COVID-19 has taken another Japanese actor renowned. And, although previous cases, like that of Ken Shimura, occurred when the pandemic had just started, the death of Sonny Chiba, announced a few hours ago, is one of those that is not understood. Because in August 2021, when a large part of the world population is already vaccinated, it is not understood how an 82-year-old man had not received the vaccination in Japan. The country, which boasts one of the greatest disorganizations that have been seen in this regard in terms of world leading nations, dismisses with frustration one of the heroes of the national cinema who was also known abroad.
Chiba caught COVID-19 in late July, but at his Kimitsu hospital in Chiba, they decided not to enter it, only to treat him for the illness while he was at home. Unfortunately, his situation worsened, he suffered pneumonia, and when he was admitted to the hospital on August 8, it was too late.
Sonny Chiba surely sounds like Kill Bill to you, a film in which Quentin Tarantino, a geek among geeks, decided to pay tribute to the legendary career of the Japanese actor. He did it by turning him, once again, into the legendary ninja Hattori Hanzo, but now retired and owner of a sushi restaurant in which he serves the protagonist. He was also the master sword forger who would make the heroine’s katana for revenge.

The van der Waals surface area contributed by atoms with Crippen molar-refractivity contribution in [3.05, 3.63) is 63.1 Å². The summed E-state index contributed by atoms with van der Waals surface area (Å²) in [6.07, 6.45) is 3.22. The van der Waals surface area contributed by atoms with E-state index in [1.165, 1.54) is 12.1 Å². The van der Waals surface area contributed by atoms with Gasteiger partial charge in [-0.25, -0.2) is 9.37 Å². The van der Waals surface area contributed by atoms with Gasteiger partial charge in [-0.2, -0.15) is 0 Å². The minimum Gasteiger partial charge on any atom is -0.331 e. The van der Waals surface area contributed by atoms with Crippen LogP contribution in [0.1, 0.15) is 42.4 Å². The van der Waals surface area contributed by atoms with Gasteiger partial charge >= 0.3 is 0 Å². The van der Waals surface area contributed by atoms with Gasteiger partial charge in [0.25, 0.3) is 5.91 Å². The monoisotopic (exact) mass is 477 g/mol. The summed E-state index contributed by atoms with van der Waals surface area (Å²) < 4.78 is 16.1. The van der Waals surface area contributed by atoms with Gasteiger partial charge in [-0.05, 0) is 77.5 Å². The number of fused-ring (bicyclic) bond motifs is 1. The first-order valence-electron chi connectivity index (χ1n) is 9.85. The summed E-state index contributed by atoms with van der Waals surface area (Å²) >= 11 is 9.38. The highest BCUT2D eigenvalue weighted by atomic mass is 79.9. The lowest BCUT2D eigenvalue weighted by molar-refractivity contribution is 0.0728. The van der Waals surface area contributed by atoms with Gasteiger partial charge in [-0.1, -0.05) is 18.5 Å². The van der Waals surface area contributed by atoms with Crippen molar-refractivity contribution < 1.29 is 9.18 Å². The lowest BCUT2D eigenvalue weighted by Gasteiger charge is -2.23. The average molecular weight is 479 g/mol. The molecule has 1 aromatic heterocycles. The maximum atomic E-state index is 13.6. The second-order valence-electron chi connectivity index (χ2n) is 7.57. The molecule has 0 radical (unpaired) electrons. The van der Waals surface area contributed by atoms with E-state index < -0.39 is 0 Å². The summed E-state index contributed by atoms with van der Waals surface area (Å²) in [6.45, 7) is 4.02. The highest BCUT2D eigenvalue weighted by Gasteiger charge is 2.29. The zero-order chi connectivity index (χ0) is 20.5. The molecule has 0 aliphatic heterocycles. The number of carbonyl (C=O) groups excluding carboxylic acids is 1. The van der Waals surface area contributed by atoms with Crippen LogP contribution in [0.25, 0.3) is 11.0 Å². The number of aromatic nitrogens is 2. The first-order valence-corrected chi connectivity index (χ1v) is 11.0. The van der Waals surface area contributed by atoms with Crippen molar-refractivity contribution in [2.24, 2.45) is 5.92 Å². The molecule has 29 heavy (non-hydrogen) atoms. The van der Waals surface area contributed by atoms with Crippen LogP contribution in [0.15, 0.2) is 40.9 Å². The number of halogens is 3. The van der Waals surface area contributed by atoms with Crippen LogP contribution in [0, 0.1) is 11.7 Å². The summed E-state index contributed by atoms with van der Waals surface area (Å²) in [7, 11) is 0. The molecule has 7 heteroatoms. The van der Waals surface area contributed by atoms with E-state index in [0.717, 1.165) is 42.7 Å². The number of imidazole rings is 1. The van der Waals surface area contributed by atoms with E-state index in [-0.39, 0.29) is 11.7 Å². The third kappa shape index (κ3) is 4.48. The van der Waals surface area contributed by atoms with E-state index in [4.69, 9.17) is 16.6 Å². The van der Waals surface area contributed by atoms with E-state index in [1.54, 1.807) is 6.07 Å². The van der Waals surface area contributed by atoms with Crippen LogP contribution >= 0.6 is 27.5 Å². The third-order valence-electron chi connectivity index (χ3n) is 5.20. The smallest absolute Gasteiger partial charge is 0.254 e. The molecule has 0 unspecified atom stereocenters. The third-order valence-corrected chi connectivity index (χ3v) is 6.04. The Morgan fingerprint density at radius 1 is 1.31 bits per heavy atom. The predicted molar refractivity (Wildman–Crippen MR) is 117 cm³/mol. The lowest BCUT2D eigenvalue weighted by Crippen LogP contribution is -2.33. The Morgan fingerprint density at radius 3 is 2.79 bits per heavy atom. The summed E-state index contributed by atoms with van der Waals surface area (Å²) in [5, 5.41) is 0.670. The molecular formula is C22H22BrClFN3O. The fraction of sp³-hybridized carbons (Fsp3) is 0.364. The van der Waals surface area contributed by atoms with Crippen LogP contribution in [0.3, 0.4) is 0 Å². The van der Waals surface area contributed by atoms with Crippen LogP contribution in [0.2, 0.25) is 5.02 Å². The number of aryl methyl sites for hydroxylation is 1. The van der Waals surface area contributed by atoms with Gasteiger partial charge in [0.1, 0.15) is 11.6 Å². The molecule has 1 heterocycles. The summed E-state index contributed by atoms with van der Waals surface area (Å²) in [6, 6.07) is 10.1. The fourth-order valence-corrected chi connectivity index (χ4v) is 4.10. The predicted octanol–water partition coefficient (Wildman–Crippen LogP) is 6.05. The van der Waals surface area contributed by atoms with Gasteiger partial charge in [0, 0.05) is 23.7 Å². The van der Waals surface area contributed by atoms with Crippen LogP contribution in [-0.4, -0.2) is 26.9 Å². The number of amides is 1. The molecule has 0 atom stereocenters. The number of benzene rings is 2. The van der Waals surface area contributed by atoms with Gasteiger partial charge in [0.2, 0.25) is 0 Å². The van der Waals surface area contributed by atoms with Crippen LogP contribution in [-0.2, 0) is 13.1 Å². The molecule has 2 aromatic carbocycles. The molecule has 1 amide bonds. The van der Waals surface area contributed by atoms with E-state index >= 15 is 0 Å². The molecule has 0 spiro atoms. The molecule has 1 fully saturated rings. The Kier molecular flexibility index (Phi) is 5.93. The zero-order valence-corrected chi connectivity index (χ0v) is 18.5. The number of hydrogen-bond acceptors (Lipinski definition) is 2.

Tarantino knew his career because the American filmmaker has always been freaked out. And being an expert on old Japanese cinema, especially the kind that Sonny Chiba starred in, was like being a geek. Because the actor shot more than 125 films and was famous historical figures in all kinds of productions, such as Hattori Hanzo himself or the skilled samurai Yagyu Jubei.